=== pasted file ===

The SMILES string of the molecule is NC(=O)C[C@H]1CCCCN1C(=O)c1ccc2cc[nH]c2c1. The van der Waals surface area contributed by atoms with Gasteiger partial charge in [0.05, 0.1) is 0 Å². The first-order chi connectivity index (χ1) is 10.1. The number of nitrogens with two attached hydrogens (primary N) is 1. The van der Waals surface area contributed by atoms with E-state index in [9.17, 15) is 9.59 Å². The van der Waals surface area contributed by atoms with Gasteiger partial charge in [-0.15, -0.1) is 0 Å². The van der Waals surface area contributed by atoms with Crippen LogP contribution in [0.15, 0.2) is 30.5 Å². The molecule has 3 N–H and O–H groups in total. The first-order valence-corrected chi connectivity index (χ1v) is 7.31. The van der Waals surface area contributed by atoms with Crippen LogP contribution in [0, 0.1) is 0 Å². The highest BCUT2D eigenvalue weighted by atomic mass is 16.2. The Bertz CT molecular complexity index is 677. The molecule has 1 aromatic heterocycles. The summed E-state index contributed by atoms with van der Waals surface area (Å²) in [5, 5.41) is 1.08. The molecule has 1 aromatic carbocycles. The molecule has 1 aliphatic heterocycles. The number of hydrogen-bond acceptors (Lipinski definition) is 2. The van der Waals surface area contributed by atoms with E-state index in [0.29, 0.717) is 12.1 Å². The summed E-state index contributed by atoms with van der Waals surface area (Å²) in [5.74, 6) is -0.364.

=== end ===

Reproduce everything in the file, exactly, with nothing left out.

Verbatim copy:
The SMILES string of the molecule is NC(=O)C[C@H]1CCCCN1C(=O)c1ccc2cc[nH]c2c1. The van der Waals surface area contributed by atoms with Gasteiger partial charge in [0.05, 0.1) is 0 Å². The first-order chi connectivity index (χ1) is 10.1. The number of nitrogens with two attached hydrogens (primary N) is 1. The van der Waals surface area contributed by atoms with E-state index in [9.17, 15) is 9.59 Å². The van der Waals surface area contributed by atoms with Gasteiger partial charge in [-0.15, -0.1) is 0 Å². The van der Waals surface area contributed by atoms with Crippen LogP contribution in [0.15, 0.2) is 30.5 Å². The molecule has 3 N–H and O–H groups in total. The first-order valence-corrected chi connectivity index (χ1v) is 7.31. The van der Waals surface area contributed by atoms with Crippen LogP contribution in [0, 0.1) is 0 Å². The highest BCUT2D eigenvalue weighted by atomic mass is 16.2. The Bertz CT molecular complexity index is 677. The molecule has 1 aromatic heterocycles. The summed E-state index contributed by atoms with van der Waals surface area (Å²) in [5, 5.41) is 1.08. The molecule has 1 aromatic carbocycles. The molecule has 1 aliphatic heterocycles. The number of hydrogen-bond acceptors (Lipinski definition) is 2. The van der Waals surface area contributed by atoms with E-state index in [0.29, 0.717) is 12.1 Å². The summed E-state index contributed by atoms with van der Waals surface area (Å²) in [5.74, 6) is -0.364.